We restrict our inquiry as to the latter by pointing to the fact that, while in the present state of public opinion, adherence to Communism or approval of its doctrines reflects on a person's character, to such an extent that it is libel to falsely accuse one of such adherence or approval of ideas, the "good moral character" in the Naturalization Statute has reference to the sum total of tendencies or personal qualities which, in our life, induce us to act in accordance with the accepted moral standards of the time, "`the commonly accepted mores.'"
Attachment to the principles of our Government implies full adherence and loyalty to the letter and the spirit of American institutions. Suppression and *188 willful concealment of a material fact may indicate a lack of good moral character. For good moral character implies frankness in one's dealing with one's fellow man and with the Government, and full disclosure when a situation demands it, either morally or legally. In this context, evasiveness may be just as reprehensible morally as direct concealment. So the entire problem turns upon the question of the defendant's Communist membership and affiliation. This is at the root of the Government's case.
In one respect this case is unique. In many of the adjudicated cases in which the criteria of proof were laid down the court had before it the contradictory testimony offered by the defendant himself or by witnesses who testified in his behalf. In the case before us the defendant did not offer himself as a witness. Called to the witness stand by the Government as an adverse party the defendant, other than admitting his signature to certain of the documents executed during the naturalization process, pleaded the privilege against self-incrimination as to all questions relating to his associations or membership in the Communist Party. In this he was sustained by the court being given the full benefit of the latest declaration of the Supreme Court on the subject.
Having sustained the assertions of this right, I draw no unfavorable inferences from the fact of assertion, adhering to the view stated repeatedly that the contrary attitude does violence to the spirit *189 of our constitutional guaranties. Nor shall I draw the justifiable inferences permitted from failure to produce evidence which it was in the power of the defendant to produce. However, as stated at the trial, the failure to testify leaves the record without any defensive matter except such as is contained in the cross-examination of the Government's witnesses and some documentary evidence offered by the defendant. For the testimony of the two character witnesses has little significance in a case of this character where, as already indicated, the character of the defendant is not challenged, except insofar as he is charged with certain deliberate and fraudulent concealments of fact. And if these occurred in the naturalization proceedings, the testimony as to good character by witnesses, at least one of whom showed complete unfamiliarity with the charges made in this proceeding, does not help the defendant's cause.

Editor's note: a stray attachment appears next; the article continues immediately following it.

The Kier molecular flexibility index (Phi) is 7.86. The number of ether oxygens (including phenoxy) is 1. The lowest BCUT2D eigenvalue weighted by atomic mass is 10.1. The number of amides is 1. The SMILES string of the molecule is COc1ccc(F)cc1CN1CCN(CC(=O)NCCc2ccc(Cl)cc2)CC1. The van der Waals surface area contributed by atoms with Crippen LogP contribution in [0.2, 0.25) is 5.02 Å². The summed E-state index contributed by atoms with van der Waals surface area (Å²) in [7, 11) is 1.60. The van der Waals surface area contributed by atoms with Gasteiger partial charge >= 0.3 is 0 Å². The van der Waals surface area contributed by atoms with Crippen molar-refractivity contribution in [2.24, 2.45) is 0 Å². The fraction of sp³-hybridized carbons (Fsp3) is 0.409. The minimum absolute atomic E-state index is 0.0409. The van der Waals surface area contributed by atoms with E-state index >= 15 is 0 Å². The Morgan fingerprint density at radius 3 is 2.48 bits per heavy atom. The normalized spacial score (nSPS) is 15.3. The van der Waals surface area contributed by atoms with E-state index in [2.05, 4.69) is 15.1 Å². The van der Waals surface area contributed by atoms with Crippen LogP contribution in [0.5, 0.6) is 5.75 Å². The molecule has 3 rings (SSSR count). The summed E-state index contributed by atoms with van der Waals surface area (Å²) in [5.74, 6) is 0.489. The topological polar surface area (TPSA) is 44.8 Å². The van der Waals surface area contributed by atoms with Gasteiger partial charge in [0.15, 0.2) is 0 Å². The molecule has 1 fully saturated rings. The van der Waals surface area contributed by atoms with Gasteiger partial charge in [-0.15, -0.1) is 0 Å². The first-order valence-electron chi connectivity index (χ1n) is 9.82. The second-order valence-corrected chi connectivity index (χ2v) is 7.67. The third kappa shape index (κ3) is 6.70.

So we are back to the fundamental problems involved, the character of the Communist Party, the defendant's membership in it, his knowledge of its character and the concealment of the fact of membership in the proceedings leading to naturalization.
The Irrefutable Facts
The defendant was born in 1907 in Nilesht, Bessarabia, which, at the time of his birth, was a part of Roumania, but is now a part of Soviet Russia. He entered the United States at Port Huron, Michigan on June 7, 1923 from Montreal, Canada, his last place of foreign residence. He claimed naturalization by reason of marriage to an American citizen. In his petition for naturalization and in his testimony before the Naturalization Examiner on July 30, 1941, he made oath, in substance, as follows: